Default Re: working nightshift and need sleep...

    update to earlier post...
    i had to leave work early last night. as usual, i nursed ds to sleep at 9:30 pm, and left for work. my husband called me at 2am, not only had ds gone thru the 3 6oz bottles i had pumped and in fridge, dh was now thawing out my last frozen 5 oz of precious liquid gold. so i packed up and went home. got home and nursed all night (as usual). instead of just nursing, i pumped on side while nursing on the other. instead of the 2 - 2.5 oz (per side) i normally got, i only was getting around .5 - 1 oz. now i am worried about my supply. i never had issues with it in past, always had enough to nurse all day and night now i have not enough for him for me to work. staying home is out of the question. i carry all medical benefits for my family and i am the primary income. help...

  3. #3
    Join Date
    Jan 2006

    Default Re: working nightshift and need sleep...

    I really think you need to try to work more pumping sessions into your night. Try to pump at least every 2 hours.

    You are in a tough situation -- as you know, milk supply depends solely on supply and demand. Take away the demand and the supply will dwindle. If you're needing to sleep during the day and you aren't pumping or nursing then you are taking the demand away and your supply will dwindle.

    Would it be possible for your husband to bring baby into you every two hours during the day to nurse with the exception of one 4 hour period (maybe he could feed baby a bottle during that time)? I'm not sure how often your baby eats. Perhaps if you can get him to tank up more during the day, he'll eat less at night. Theoretically speaking, that is.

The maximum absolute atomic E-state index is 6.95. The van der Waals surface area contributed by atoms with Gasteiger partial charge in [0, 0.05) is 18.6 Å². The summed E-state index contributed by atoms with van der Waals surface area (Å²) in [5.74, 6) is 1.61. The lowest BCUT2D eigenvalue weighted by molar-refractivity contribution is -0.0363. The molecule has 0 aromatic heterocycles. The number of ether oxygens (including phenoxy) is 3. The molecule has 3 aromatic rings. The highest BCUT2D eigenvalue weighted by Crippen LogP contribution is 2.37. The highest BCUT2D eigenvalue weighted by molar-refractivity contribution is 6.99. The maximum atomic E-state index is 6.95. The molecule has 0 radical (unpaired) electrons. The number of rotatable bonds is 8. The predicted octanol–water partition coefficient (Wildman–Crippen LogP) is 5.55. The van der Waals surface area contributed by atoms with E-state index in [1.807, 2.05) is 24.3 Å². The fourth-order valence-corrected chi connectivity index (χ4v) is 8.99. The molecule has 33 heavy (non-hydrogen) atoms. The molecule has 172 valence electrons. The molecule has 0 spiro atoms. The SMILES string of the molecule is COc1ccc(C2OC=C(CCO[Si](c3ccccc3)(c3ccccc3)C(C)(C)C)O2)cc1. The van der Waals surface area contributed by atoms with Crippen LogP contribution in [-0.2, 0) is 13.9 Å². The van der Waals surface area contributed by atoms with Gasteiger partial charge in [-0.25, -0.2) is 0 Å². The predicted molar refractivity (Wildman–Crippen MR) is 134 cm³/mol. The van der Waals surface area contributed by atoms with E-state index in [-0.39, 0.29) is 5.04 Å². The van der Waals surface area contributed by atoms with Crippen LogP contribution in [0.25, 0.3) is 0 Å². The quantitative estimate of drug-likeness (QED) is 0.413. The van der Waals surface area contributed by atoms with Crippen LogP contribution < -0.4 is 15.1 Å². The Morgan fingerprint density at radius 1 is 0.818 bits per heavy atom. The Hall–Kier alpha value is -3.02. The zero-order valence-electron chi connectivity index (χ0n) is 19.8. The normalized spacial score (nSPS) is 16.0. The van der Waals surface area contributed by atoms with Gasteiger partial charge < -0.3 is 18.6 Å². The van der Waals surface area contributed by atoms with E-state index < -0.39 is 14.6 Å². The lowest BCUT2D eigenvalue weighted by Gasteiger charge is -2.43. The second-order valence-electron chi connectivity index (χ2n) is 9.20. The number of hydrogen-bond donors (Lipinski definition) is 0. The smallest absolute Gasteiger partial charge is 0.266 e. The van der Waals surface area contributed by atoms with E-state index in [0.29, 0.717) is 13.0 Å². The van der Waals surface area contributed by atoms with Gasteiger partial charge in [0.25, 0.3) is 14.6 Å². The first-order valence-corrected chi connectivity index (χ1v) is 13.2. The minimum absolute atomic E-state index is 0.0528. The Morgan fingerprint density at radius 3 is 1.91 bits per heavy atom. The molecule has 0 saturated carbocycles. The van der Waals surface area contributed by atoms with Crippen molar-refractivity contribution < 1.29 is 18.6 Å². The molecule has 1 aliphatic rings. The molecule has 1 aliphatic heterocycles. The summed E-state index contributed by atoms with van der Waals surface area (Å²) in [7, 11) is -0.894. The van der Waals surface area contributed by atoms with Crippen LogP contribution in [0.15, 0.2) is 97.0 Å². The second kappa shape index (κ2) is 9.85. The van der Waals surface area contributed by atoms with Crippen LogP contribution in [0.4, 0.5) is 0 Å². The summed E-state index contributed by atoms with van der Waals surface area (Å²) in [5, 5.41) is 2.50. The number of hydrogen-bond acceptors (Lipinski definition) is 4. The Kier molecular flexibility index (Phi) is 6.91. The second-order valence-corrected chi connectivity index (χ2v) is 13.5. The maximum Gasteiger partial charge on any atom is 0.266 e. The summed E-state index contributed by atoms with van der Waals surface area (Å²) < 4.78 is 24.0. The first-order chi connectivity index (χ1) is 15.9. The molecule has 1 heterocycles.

Remember, there's light at the end of the tunnel. As your baby grows older, he'll hopefully begin to sleep longer periods (no guarantees though) so you won't have to use the milk you pump at work for the night time feedings.

    Another thought is that it's quite possible that your husband is overfeeding the baby. This isn't from an approved LLL source but it's got good information, including a link to a milk calculator -- http://www.kellymom.com/bf/pumping/bottle-feeding.html

    Finally, is it at all possible for you to change shifts, even if it's temporary? Right now you aren't getting much time with baby at all and that has got to be tough on both of you!